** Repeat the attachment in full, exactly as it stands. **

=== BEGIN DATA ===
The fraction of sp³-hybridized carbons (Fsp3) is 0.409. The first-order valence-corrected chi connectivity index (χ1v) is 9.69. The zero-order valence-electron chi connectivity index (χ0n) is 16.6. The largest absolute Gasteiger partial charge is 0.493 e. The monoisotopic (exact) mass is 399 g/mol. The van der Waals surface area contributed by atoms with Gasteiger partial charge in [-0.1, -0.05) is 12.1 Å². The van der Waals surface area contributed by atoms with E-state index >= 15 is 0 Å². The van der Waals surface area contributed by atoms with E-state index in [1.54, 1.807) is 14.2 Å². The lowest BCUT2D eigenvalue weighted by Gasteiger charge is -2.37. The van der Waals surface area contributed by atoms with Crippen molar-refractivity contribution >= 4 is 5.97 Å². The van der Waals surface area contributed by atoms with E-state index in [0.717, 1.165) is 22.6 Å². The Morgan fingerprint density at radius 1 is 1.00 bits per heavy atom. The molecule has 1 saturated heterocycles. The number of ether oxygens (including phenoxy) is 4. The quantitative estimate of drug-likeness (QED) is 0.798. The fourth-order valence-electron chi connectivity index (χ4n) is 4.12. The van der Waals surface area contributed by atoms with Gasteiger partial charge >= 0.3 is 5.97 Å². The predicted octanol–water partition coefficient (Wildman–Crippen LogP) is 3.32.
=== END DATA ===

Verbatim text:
The fraction of sp³-hybridized carbons (Fsp3) is 0.409. The first-order valence-corrected chi connectivity index (χ1v) is 9.69. The zero-order valence-electron chi connectivity index (χ0n) is 16.6. The largest absolute Gasteiger partial charge is 0.493 e. The monoisotopic (exact) mass is 399 g/mol. The van der Waals surface area contributed by atoms with Gasteiger partial charge in [-0.1, -0.05) is 12.1 Å². The van der Waals surface area contributed by atoms with E-state index >= 15 is 0 Å². The van der Waals surface area contributed by atoms with E-state index in [1.54, 1.807) is 14.2 Å². The lowest BCUT2D eigenvalue weighted by Gasteiger charge is -2.37. The van der Waals surface area contributed by atoms with Crippen molar-refractivity contribution >= 4 is 5.97 Å². The van der Waals surface area contributed by atoms with E-state index in [0.717, 1.165) is 22.6 Å². The Morgan fingerprint density at radius 1 is 1.00 bits per heavy atom. The molecule has 1 saturated heterocycles. The number of ether oxygens (including phenoxy) is 4. The quantitative estimate of drug-likeness (QED) is 0.798. The fourth-order valence-electron chi connectivity index (χ4n) is 4.12. The van der Waals surface area contributed by atoms with Gasteiger partial charge >= 0.3 is 5.97 Å². The predicted octanol–water partition coefficient (Wildman–Crippen LogP) is 3.32.